Young Ecuadorian players are identified for national team duty through the ‘intercolegial’, a long high school tournament that is completed throughout each province. From those competitions players are selected by Provincial coaches to compete in national team pools. Provincial coaches further select players as the final group suitable to represent Ecuador. The pool for the U18 team was moved to Quito where they were housed together and trained three to four days a week. Training sessions and scrimmages regularly attracted several hundred onlookers at Julio Cesar Hidalgo Coliseum – one of Ecuador’s two main basketball stadiums. For Coach Escalante he would liked to have seen more resources placed into his team’s preparation. He is concerned that basketball in Ecuador deserves more resources as compared to soccer which always seems to get the attention of the politicians. Escalante reported that basketball is a significant growth activity among young people within Ecuador’s changing sports culture. “Basketball will never overtake soccer as Ecuador’s most popular sport but it is now 2nd in the country,” announced a man who has dedicated his life to seeing basketball get it’s rightly dues. “Kids at all age levels now want to be part of a national team,’” he stated.
Six games in seven days and the boys from Ecuador failed to post a victory as debutants in their FIBA initiation. But the new pioneers from South America certainly left Canadian soil knowing that a return engagement to any FIBA competition is not out of the realm of possibilities for teams representing Ecuador. Their baptism by fire will leave a legacy for young Ecuadorian players to follow.
Canada vs. USA focal point of loaded Pre-FIBA World Cup series
Canada’s senior’s men’s basketball team will take on the United States of America, Australia, New Zealand and Nigeria in a loaded preseason FIBA World Cup schedule.
For many years Canadian’s have been waiting for the day that Canada’s golden basketball generation faced off against the mighty USA Dream Team.
Well, wait no longer, and bookmark Monday, August 26, 2019 your calendar.
Part of a five-game per-world cup series in Australia — Team Canada will wrap it’s six-game FIBA World Cup exhibition schedule with a much anticipated match-up against American’s.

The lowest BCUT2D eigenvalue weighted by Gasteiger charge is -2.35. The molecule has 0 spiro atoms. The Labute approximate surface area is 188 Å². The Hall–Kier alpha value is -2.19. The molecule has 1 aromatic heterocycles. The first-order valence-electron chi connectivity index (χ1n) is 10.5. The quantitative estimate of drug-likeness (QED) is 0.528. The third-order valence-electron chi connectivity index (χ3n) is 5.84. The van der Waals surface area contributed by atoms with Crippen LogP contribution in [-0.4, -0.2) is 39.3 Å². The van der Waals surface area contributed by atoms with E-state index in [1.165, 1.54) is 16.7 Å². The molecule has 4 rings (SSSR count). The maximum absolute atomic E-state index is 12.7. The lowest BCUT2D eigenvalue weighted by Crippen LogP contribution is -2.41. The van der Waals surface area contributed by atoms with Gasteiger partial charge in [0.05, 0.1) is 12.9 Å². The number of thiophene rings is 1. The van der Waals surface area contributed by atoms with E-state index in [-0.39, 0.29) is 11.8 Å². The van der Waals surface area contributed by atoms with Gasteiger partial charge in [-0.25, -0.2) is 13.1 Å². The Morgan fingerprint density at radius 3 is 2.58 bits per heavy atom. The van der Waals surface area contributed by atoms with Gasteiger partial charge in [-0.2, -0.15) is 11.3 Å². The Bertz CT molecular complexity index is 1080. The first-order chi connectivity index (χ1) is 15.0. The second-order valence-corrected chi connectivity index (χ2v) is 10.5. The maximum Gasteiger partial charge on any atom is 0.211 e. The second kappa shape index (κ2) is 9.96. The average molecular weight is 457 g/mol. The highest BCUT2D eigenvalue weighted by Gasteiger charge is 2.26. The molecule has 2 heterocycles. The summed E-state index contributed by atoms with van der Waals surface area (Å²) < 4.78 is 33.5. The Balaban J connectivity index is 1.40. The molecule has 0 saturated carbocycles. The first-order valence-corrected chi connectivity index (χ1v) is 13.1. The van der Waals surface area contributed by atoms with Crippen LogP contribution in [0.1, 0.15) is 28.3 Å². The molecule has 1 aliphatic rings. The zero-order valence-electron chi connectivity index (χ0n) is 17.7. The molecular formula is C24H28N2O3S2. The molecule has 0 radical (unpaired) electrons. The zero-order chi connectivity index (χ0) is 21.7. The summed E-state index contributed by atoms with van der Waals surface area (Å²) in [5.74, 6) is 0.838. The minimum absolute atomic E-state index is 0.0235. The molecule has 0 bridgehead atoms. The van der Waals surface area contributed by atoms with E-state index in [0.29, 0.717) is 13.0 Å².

“We’re excited to have the opportunity to compete and gain familiarity against some of the top teams in the world in preparation for the FIBA Basketball World Cup 2019,” said Rowan Barrett, Canada Basketball General Manager, Men’s High Performance. “The USA has been the gold standard in FIBA basketball for several years so this will be a great opportunity for our program. In addition, having the chance to play tough road games against Australia and New Zealand will be a valuable experience for our team on the road to the World Cup.”
Canada’s Senior Men’s National team (SMNT) will kick-off it’s pre-world cup festivities on home-soil, on Friday, August 9, 2019 against a rising Nigerian D’ Tigers (10-2, 1st place African Qualifiers) national side in Winnipeg, Manitoba.
From there it’s off to foreign territory as the Canadians get acquainted with the Australia Boomers — a 2019 FIBA World Cup Group of death foe and commonwealth member in a two-game series in Perth on August 16th and 17th.
Previously known for the their alternative nickname — “The Road Warriors” — for their lack of international FIBA home games — Team Canada will shift their attention to a familiar foe with a two-game series against the New Zealand Tall Blacks.
According to the FIBA World Cup draw and if everything works out as planed Canada vs. USA could also become a reality in a potential heavyweight quarter-finals match-up.
With World Cup medal aspirations on the line and a 2020 Tokyo summer Olympics bid up for grabs, Canada will look to field a studded 12-men roster not only capable of fulling the federations 2020 vision of becoming a global basketball powerhouse but eventually reminding our border neighbors and media pundits that “soft and basketball” will no longer be acceptable in the basketball sentence.